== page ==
Firework safety precautions for your July 4th celebrations
Fourth of July fireworks add sparks of excitement to Independence Day festivities. With the holiday coming up next Monday, Southwest Florida residents should consider firework safety for their celebrations.
The Lehigh Acres Fire Control and Rescue District points out that even though residents feel they know firework safety, July 4 is still one of the most dangerous holidays in the United States.
“A lot of times with fireworks, the biggest danger is the lack of supervision or the assumption that because you buy them over the counter, they're safe. So we see a lot of young children go to the emergency room with burns," said the district's Public Relations Officer Katie Heck.
For instance, sparklers can burn at temperatures near 2,000 degrees Fahrenheit -- hot enough to burn some metals. Last year’s holiday accounted for 1,100 Americans going to the emergency room due to sparkler related burns, according to the Consumer Product Safety Commission's 2021 Fireworks Annual Report.
“Fireworks can be tricky. They're lighting the sparks, sometimes they misfire, sometimes they don't explode the way we expect them to, and people are caught off guard and that leads to injuries,” said Heck.
“We can see anything from fireworks that have gone off into trees or houses or lighting nearby flammable materials and catching that on fire, so you could have like a mulch fire or brush fire or potentially catching your house on fire,” said Naples Fire-Rescue Department Fire marshal Kyle Rambosk.
Recommended safety tips from the Lehigh Acres Fire Control and Rescue District are to never use homemade fireworks and to light fireworks away from people, homes, and wooded areas. It’s advised to set off fireworks in an area, cleared from vegetation or dry debris, and to remove debris from locations where fireworks could land.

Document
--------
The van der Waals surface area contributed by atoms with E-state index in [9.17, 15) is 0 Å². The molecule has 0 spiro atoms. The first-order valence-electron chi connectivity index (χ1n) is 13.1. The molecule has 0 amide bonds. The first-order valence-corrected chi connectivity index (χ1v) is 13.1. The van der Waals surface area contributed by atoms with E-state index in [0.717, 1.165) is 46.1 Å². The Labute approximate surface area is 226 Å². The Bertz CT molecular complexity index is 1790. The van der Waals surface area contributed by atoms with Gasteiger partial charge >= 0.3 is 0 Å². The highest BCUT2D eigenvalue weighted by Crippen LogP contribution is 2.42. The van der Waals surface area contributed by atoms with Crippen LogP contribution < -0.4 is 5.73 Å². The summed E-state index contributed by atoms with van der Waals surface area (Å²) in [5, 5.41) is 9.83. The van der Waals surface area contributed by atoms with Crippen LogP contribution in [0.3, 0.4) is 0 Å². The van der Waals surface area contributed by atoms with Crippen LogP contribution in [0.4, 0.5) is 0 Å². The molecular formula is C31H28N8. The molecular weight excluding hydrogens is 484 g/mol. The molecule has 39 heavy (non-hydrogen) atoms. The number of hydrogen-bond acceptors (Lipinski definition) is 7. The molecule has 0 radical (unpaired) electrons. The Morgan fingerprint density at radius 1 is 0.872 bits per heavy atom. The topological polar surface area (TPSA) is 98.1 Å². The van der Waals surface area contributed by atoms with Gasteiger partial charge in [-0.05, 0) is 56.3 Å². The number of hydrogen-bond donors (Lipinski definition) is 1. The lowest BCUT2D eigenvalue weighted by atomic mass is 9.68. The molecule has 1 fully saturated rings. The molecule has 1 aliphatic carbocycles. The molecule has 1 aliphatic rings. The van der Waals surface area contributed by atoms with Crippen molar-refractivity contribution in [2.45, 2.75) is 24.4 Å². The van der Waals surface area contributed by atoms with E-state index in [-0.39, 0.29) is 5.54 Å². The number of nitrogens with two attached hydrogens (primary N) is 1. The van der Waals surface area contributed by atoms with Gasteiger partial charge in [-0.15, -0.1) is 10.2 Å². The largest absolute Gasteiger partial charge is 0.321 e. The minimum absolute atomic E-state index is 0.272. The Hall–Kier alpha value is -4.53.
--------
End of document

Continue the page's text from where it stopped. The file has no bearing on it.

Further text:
It’s important to discard used fireworks in a bucket of water, to always have a water source available, and to call 911 if a fire starts. Local fire departments receive an increase in fire calls on this holiday.
“If you're going to use fireworks at home, the biggest things that we recommend is making sure that children are supervised at all times, that you have water available so you can put out small fires if one of the fireworks were to start a fire in your yard, and then maybe just choosing safer alternatives to fireworks,” said Heck.
Safe alternatives include glowsticks, diet coke rockets, confetti balloons, colored bubbles, and silly string. After the holiday, it’s advised that fireworks, matches, and lighters be stored out of sight and out of reach of children.
Another way to avoid injury from fireworks is to let the professionals handle it. “We recommend that you go to a professional fireworks display. Take your family out and set up at one of your local community displays,” said Heck.
Firework shows are being organized all around Southwest Florida. Safety at the events is foremost in the minds of the professionals. For instance, Rambosk has set perimeters for both land and sea for the Naples Pier fireworks show at 9 p.m. on July 4. The fireworks will be launched from a barge in the gulf at least 1,000 feet from the beach.
“Our main issues that we have are the people that like to take their boats out and watch the fireworks. So we have to maintain a safe perimeter around the fireworks in case, there's anything that happens,” said Rambosk.
Local firework displays can be viewed safely at the following locations:
The City of Sanibel is hosting Red, Wild, and Blue which will have a fireworks display.
Cape Coral is hosting Red, White, and Boom, located on Cape Coral Parkway at the foot of Cape Coral Bridge from 5 - 10 p.m.
Lehigh Acres is hosting Freedom Fest at Victory Town Center from 5 - 10 p.m.
Bonita Springs is hosting Star Spangled Bonita from 6 - 9 p.m. which will feature fireworks.
Marco Island will be launching fireworks around 9 p.m. from Residents Beach.
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